Personalities of the Buddhist Suttas
(DPPN: A Sakyan raja, son of Amitodana; he was elder brother of Anuruddha and cousin of the Buddha. When the Sakyan families of Kapilavatthu sent their representatives to join the Order of their distinguished kinsman, Mahanama allowed Anuruddha to leave the household, he knowing nothing of household affairs. Mahanama showed great generosity to the Saŋgha, and was proclaimed best of those who gave choice alms to the monks. Once, with the Buddha's permission, he supplied the Order with medicaments for three periods of four months each. The Chabbaggiya [Group of Six Beggars], always intent on mischief, tried in vain to discourage him. Mahanama was a devoted follower of the Buddha and wished to understand the Doctrine. The books record several conversations between him and the Buddha, and Ananda, Godha, and Lomasavangisa.
From: PTS; Woodward, trans.; The Book of the Kindred Sayings, V: Kindred Sayings on Stream-Winning, Ch. III
Thus have I heard: On a certain occasion the Exalted One was staying among the Sakyans near Kapilavatthu, in the Banyan Park.
Now Mahanama the Sakyan came to see the Exalted One, and on coming o him saluted him and sat down at one side. As he thus sat Mahanama the Sakyan said this to the Exalted One:
'Lord, this town of Kapilavatthu is rich, prosperous, populous, crowded with men, a dense mass of folk. Now, lord, when I enter Kapilavatthu at eventide after waiting upon the Exalted One or the worshipful monks, I meet with elephants, horses, chariots, carts and men, all swaying and rolling along. At such times, lord, my thoughts, which are fixed on the Exalted One, on the Norm and the Order, are simply bewildered. Then it occurs to me: If I were at this very moment to make an end, what would be my lot, what would be my destiny in the life to come?'
'Have no fears, Mahanama! Have no fears, Mahanama! Blameless will be your death. You will make a blameless end. For he whose mind, Mahanama, has for a long time been practiced in faith, in virtue, in learning, in giving up and insight [PANNA], — though this material body of his, of the four elements compounded, from parents sprung, of a nature to be worn away, pounded away, broken and scattered, though this body be devoured by crows and vultures, devoured by kites and dogs, — yet his mind, if longtime practiced in faith, virtue, learning, giving up and insight, the mind soars aloft, the mind wins the summit.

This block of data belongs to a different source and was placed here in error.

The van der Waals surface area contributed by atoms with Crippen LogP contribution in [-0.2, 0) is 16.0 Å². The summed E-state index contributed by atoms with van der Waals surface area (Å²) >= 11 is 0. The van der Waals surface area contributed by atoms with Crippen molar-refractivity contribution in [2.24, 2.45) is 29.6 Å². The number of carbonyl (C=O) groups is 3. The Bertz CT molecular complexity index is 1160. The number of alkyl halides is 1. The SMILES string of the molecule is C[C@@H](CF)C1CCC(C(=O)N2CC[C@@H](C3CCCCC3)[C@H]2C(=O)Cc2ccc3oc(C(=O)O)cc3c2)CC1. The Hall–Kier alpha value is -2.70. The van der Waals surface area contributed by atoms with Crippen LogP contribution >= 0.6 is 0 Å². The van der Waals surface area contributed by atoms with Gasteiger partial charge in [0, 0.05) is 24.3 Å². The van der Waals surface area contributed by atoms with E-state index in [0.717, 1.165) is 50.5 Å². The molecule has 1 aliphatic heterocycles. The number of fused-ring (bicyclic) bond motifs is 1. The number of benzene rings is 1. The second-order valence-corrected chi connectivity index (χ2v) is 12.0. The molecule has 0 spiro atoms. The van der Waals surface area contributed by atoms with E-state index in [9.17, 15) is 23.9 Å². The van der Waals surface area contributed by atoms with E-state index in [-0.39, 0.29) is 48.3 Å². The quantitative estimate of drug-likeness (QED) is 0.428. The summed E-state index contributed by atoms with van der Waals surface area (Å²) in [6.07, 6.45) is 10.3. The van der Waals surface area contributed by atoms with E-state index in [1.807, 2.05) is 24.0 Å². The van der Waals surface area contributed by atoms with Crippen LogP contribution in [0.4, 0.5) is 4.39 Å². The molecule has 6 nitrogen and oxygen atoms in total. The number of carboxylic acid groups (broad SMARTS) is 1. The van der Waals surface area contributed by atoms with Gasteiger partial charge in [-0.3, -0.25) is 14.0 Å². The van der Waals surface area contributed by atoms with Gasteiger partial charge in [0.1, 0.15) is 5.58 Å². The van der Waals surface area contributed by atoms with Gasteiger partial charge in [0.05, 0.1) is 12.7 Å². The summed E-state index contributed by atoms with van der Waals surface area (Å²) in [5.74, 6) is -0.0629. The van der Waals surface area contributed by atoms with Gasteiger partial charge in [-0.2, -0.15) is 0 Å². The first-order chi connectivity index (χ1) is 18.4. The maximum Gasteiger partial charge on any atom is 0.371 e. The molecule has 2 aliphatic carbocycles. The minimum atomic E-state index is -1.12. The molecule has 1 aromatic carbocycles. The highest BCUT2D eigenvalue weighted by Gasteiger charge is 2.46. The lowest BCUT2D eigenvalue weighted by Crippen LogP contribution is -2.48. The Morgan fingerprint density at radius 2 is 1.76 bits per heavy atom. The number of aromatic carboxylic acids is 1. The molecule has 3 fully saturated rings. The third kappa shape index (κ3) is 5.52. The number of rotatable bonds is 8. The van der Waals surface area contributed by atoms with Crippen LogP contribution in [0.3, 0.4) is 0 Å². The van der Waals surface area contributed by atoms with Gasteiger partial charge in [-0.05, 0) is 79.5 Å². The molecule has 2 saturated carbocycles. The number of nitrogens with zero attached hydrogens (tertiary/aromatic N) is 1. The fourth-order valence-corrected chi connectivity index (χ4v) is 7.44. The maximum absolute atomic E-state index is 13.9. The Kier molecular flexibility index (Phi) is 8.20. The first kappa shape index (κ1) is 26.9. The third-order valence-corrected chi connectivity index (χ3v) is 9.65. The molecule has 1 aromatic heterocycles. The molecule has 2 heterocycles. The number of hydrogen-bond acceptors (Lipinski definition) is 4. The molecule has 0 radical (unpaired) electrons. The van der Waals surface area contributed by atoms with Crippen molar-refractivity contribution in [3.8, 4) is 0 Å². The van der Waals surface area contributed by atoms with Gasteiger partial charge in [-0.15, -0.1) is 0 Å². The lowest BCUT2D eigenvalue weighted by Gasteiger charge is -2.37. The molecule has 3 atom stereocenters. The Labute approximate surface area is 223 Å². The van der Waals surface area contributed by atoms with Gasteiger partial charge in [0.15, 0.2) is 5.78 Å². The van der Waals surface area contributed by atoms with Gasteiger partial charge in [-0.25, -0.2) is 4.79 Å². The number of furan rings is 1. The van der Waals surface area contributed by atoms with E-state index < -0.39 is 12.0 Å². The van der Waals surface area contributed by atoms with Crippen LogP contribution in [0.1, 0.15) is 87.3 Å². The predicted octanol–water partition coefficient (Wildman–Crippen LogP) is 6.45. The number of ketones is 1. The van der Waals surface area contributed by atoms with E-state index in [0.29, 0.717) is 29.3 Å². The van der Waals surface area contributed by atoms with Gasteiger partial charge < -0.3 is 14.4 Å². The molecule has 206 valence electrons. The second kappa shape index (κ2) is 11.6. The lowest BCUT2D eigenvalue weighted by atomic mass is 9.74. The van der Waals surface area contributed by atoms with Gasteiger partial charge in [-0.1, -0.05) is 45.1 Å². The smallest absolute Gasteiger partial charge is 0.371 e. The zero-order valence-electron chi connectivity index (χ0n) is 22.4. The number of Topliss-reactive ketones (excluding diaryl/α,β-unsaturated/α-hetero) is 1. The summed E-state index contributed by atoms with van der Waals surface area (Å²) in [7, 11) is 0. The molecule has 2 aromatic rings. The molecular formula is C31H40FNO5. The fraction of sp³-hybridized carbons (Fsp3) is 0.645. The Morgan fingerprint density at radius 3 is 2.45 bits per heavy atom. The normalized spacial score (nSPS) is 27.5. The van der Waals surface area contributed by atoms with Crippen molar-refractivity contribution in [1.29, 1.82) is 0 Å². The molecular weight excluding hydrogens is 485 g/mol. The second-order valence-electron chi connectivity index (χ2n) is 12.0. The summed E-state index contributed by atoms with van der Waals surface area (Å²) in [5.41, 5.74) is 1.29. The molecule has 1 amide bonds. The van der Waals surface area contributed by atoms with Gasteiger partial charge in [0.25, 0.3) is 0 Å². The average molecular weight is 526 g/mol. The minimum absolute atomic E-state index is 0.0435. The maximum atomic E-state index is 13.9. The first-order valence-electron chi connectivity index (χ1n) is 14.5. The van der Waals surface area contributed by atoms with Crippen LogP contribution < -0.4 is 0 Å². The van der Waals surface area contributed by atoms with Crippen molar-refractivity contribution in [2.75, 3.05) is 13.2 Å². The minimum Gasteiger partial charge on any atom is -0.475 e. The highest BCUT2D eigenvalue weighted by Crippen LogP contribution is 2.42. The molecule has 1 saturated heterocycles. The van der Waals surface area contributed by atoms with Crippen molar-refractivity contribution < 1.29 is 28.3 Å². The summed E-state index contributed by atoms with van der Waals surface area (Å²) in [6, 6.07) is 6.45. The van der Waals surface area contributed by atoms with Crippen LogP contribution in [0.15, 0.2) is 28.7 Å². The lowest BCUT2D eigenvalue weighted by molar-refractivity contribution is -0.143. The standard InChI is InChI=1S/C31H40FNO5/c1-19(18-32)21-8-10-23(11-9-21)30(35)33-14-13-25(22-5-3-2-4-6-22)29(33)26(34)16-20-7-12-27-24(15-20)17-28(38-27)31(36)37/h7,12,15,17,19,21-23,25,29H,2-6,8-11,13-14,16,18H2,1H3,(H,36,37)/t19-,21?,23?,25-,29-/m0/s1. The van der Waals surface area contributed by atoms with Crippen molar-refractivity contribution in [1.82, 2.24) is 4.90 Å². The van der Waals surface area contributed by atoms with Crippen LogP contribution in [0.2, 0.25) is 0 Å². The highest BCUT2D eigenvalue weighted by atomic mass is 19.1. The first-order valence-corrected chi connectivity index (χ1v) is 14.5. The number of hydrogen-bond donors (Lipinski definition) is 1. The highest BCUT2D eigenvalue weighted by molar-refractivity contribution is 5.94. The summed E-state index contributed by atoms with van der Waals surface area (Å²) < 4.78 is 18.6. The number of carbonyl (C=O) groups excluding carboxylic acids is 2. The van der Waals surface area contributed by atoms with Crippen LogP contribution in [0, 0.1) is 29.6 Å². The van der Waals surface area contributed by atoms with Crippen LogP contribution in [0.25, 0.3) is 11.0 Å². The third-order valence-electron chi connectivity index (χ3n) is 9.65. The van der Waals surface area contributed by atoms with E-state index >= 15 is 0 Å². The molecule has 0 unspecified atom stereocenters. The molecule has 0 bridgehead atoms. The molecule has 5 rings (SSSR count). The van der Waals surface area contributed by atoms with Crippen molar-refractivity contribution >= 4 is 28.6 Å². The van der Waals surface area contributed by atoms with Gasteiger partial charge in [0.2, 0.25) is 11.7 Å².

Suppose, Mahanama, a man plunges a jar of butter or a jar of oil into a deep, deep pool of water, and breaks it, and it becomes shards or fragments, and sinks down to the bottom; but the butter or oil that is in it floats up and reaches the surface, — just so, Mahanama, if the mind has long been practiced in faith ... though all this material body of his ... be devoured by all manner of creatures, yet the mind soars up aloft, the mind wins the summit.
Now your mind, Mahanama, has long been practiced in faith, virtue, learning, giving up and insight. Have no fear, Mahanama! Have no fear, Mahanama! Blameless will be your death. You will make an end that is blameless.'
[As before] ... For the Ariyan disciple, Mahanama, who is blessed with four things, bends to Nibbana, slopes to Nibbana, tends to Nibbana. What are the four things?
Herein, Mahanama, the Ariyan disciple is blessed with unwavering loyalty to the Buddha ... to the Norm ... to the Order. He is blessed with the virtues dear to the Ariyans ... virtues unbroken, which conduce to concentration of mind.
For instance, Mahanama, if a tree bends to the east, slopes to the east, tends to the east, which way will it fall when its root is cut?'
'It will fall whither it bends, slopes and tends, lord.'
'Just so, Mahanama, the Ariyan disciple who is blessed with four things bends to Nibbana, slopes to Nibbana, tends to Nibbana.'